Health Benefits of Probiotics
Probiotics are live microorganisms that live in the digestive tract of human beings and are generally considered to be helpful to the host being.
Lactic acid bacteria and bifidobacteria are the main types of microbes used as probiotics. There are also certain yeasts and bacilli which may also be useful in improving the process of digestion.
They are also available in other forms as dietary supplements.
Prebiotics are nondigestible carbohydrates that act as food for probiotics. When probiotics and prebiotics are combined, they form a symbiotic relationship which promotes the health of the digestive tract. Fermented dairy products, such as yogurt and kefir, are considered symbiotic because they contain both the live bacteria and the fuel they need to thrive.
Prebiotics are found in whole grains, bananas, onions, garlic, honey and artichokes.
In addition, Prebiotics, just like probiotics, are added to some foods and available as dietary supplements.
Origins Of The Term
The term, probiotic, comes from a combination of the Latin preposition “pro”, which means “for” and the Greek noun “βίος” which means “life”.
Near the start of the 20th century, probiotics were thought to improve the health of the body by promoting intestinal microbial equilibrium.
In effect, if you promote the “good bacteria” they in turn, prevent the minute organisms that cause disease and toxin producing microbes.
That is still the case to day, but there is new evidence that probiotics can also aid in the prevention and management of pathogen-induced diarrhea, urogenital infections, and be effective in managing hypersensitivity in some allergies.
Probiotics Can Help
Today, there are many dietary supplements that contain probiotics.
Probiotics are definitely beneficial to your digestive system, but because of their sugar-converting capability and the lactic acid bacteria that they promote, that are used in the production and processing of many varieties foods that are available in the supermarkets today.
Probiotics promote healthy dietary fiber and they act symbiotically with your protective micro flora. All things considered, they are essential supplements that are required for the normal performance of your colon, small intestine and stomach.
Doctors and dietitians will recommend adding probiotics to your diet after having proscribed a treatment of antibiotics, which will upset the balance of bacteria that are present in your stomach.
Probiotics are the recommended treatment for strengthening your immune system and combating candidiasis. Candidiasis is an infection caused by a yeast-like fungus called candida, “Candida albicans”. It can infect the mouth, stomach, skin, vagina and urinary tract. Close to 75% of women will get a vaginal yeast infection during their lifetime, and 90% of all people with AIDS will develop candida infections.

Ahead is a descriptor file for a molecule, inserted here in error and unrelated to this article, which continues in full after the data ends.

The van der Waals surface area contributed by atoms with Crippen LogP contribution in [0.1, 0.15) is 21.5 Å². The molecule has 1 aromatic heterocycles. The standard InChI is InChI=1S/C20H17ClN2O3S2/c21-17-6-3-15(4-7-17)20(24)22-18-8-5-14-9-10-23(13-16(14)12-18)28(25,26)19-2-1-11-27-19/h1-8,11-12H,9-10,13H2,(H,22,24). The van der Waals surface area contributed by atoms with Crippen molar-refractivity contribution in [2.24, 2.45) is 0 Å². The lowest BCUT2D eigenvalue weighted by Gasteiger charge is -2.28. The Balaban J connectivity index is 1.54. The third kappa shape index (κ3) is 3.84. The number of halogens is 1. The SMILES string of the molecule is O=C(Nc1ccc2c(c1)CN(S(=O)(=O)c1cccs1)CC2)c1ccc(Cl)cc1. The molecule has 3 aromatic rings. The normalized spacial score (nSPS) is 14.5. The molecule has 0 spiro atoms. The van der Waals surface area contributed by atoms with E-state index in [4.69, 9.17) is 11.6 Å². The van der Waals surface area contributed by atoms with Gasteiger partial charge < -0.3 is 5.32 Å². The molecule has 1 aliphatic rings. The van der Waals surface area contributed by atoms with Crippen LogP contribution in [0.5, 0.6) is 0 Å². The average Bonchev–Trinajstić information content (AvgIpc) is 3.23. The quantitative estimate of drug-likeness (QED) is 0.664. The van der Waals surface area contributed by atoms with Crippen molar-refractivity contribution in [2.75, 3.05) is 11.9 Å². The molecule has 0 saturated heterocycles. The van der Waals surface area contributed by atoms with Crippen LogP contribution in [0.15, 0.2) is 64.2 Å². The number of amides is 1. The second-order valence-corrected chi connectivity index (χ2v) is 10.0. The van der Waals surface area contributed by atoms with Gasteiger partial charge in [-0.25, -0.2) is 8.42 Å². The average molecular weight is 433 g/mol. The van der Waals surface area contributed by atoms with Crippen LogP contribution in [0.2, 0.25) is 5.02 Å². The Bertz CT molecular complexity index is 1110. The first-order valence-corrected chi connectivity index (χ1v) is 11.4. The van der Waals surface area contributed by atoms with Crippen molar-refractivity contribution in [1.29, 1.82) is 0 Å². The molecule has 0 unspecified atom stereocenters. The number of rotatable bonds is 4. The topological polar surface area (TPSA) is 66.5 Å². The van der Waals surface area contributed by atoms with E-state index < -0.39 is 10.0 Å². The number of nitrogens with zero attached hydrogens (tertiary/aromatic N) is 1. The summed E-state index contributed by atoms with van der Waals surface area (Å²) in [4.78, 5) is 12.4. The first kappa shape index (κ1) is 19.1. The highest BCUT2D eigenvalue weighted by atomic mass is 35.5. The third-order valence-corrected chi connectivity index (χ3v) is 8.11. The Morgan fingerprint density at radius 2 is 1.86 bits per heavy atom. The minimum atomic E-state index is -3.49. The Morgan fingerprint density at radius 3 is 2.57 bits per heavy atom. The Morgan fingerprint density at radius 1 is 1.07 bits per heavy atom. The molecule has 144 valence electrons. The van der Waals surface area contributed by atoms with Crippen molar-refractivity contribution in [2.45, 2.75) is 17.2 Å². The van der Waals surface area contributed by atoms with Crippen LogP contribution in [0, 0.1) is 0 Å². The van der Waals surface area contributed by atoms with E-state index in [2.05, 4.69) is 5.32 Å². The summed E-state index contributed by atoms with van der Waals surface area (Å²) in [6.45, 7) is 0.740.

It is widely recognized that probiotics bring stability to the the bacteria in your body. Toxins and other substances that we ingest, such as alcohol, disrupt this balance, so it is important to maintain the “good” bacteria that your body needs to function properly. In a seemingly never ending cycle, diseases kill the good bacteria in your body and probiotics bring them back.
Probiotics are essential in any attempt to manage lactose intolerance, because they convert lactose into lactic acid. The ability to break down lactose is missing in lactose intolerant patients. This process is a natural function of your digestive system which benefits from the presence of probiotics.
Research studies show that probiotics can facilitate the prevention of cancer in the large intestine, or colon. In laboratory testing with rodents, lactic acid microorganisms have revealed anti-mutagenic properties in the company of probiotics.
The research is still ongoing, but the current thinking is that probiotics are effective in controlling the process that causes some cells to mutate into cancer cells in the colon. If probiotics help to slow or stop the progression of colon cancer in rodents, it is thought that they will, in all likely hood, have similar effects on human beings.
Another valuable effect that probiotics may have is the ability lower your serum cholesterol level.
It goes about this by decomposing the bile produced by the gallbladder and restricting its re-absorption. This can be an invaluable tool for those patients trying to lower their cholesterol levels. There are numerous studies that confirm that LAB-fermented dairy foods have decreased cholesterol levels in some people and that LAB-fermented milk tends to decrease blood pressure.
It is important to note that there is no definitive published proof that probiotics meet all of the claims that have been made, but the initial studies show a definite leaning in that direction.
On the other hand, the experiments with probiotic therapies are so encouraging that more and more studies will be conducted, until there is a clear clinical definition of the benefits of probiotics. Maybe the ultimate test will be in how they affect you and your digestive system.
There are millions of people around the world that will vouch for their effectiveness.